G. Thomas Rietveld
Colours can make all the difference; they outwardly declare what is usually only inwardly interpreted.
A Dutchman, Rietveld was one of the most innovative designers of interiors and furnishings in the 20th century, already working with wood at the age of 11 in his father’s cabinetmaking shop. In 1911 he began to design and build furniture on his own, studying architecture at the same time. Rietveld’s “red&blue” chair (1917-18) is the first well known expression of his architectural language, displaying the influence of the De Stijl group and also the experiences of Mondrian and Van Doesburg. Published in the magazine De Stijl as a manifesto of the movement, it was later exhibited at the Bauhaus.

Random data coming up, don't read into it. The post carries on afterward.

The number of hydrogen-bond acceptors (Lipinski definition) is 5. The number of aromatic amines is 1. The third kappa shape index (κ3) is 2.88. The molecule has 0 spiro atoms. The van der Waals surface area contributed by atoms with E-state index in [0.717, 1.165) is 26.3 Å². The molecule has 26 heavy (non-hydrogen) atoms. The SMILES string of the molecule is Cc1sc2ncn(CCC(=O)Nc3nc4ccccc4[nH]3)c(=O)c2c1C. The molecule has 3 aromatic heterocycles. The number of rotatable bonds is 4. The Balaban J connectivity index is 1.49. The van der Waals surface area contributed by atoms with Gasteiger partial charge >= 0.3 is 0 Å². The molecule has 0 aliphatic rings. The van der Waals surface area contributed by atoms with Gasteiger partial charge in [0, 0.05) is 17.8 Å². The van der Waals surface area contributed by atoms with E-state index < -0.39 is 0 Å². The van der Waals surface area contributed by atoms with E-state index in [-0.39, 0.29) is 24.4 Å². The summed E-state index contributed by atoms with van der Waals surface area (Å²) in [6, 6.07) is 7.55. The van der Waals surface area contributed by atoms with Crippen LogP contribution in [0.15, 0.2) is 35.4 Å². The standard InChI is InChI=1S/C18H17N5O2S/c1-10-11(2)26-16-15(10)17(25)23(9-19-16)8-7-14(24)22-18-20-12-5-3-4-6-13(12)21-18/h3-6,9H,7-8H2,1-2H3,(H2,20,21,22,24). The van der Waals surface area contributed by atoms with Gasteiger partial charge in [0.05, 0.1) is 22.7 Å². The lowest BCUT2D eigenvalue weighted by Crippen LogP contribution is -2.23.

The abstract purity of his furniture also permeated his architectonic style. In addition to buildings, Rietveld also designed shops, offices and movie theatres, all in his markedly original and creative style. Later, he drew closer to the ideals of rationalism, especially in seeking modularity; among the most important creations from this period there are the town houses designed for the Werkbund exposition in Vienna (1930-32) and, regarding furniture, the famous “zig-zag” chair.